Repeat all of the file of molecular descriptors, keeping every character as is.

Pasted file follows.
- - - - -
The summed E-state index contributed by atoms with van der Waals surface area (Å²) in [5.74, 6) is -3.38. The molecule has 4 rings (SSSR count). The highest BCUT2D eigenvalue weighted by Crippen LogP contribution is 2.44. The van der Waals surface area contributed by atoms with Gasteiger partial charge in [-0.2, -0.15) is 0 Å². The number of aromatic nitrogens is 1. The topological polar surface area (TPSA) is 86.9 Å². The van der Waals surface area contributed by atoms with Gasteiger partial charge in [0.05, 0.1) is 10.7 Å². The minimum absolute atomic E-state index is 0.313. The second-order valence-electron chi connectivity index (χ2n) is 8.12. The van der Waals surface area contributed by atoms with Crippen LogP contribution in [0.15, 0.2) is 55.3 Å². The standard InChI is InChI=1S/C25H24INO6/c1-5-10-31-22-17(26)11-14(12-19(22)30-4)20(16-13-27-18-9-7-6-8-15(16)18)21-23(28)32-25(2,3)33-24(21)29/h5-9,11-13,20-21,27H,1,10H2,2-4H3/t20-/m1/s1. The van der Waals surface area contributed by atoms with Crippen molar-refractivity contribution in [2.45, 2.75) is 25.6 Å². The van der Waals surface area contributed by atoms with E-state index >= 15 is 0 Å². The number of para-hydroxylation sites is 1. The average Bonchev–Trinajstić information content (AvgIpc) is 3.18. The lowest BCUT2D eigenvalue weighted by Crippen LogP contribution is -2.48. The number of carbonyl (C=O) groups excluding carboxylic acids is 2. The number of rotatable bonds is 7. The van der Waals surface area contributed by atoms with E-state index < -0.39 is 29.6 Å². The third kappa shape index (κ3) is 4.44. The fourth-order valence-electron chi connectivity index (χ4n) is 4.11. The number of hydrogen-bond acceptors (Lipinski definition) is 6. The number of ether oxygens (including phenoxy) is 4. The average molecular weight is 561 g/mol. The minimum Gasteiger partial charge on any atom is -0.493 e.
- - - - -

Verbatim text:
The summed E-state index contributed by atoms with van der Waals surface area (Å²) in [5.74, 6) is -3.38. The molecule has 4 rings (SSSR count). The highest BCUT2D eigenvalue weighted by Crippen LogP contribution is 2.44. The van der Waals surface area contributed by atoms with Gasteiger partial charge in [-0.2, -0.15) is 0 Å². The number of aromatic nitrogens is 1. The topological polar surface area (TPSA) is 86.9 Å². The van der Waals surface area contributed by atoms with Gasteiger partial charge in [0.05, 0.1) is 10.7 Å². The minimum absolute atomic E-state index is 0.313. The second-order valence-electron chi connectivity index (χ2n) is 8.12. The van der Waals surface area contributed by atoms with Crippen LogP contribution in [0.15, 0.2) is 55.3 Å². The standard InChI is InChI=1S/C25H24INO6/c1-5-10-31-22-17(26)11-14(12-19(22)30-4)20(16-13-27-18-9-7-6-8-15(16)18)21-23(28)32-25(2,3)33-24(21)29/h5-9,11-13,20-21,27H,1,10H2,2-4H3/t20-/m1/s1. The van der Waals surface area contributed by atoms with Crippen molar-refractivity contribution in [2.45, 2.75) is 25.6 Å². The van der Waals surface area contributed by atoms with E-state index >= 15 is 0 Å². The number of para-hydroxylation sites is 1. The average Bonchev–Trinajstić information content (AvgIpc) is 3.18. The lowest BCUT2D eigenvalue weighted by Crippen LogP contribution is -2.48. The number of carbonyl (C=O) groups excluding carboxylic acids is 2. The number of rotatable bonds is 7. The van der Waals surface area contributed by atoms with E-state index < -0.39 is 29.6 Å². The third kappa shape index (κ3) is 4.44. The fourth-order valence-electron chi connectivity index (χ4n) is 4.11. The number of hydrogen-bond acceptors (Lipinski definition) is 6. The number of ether oxygens (including phenoxy) is 4. The average molecular weight is 561 g/mol. The minimum Gasteiger partial charge on any atom is -0.493 e.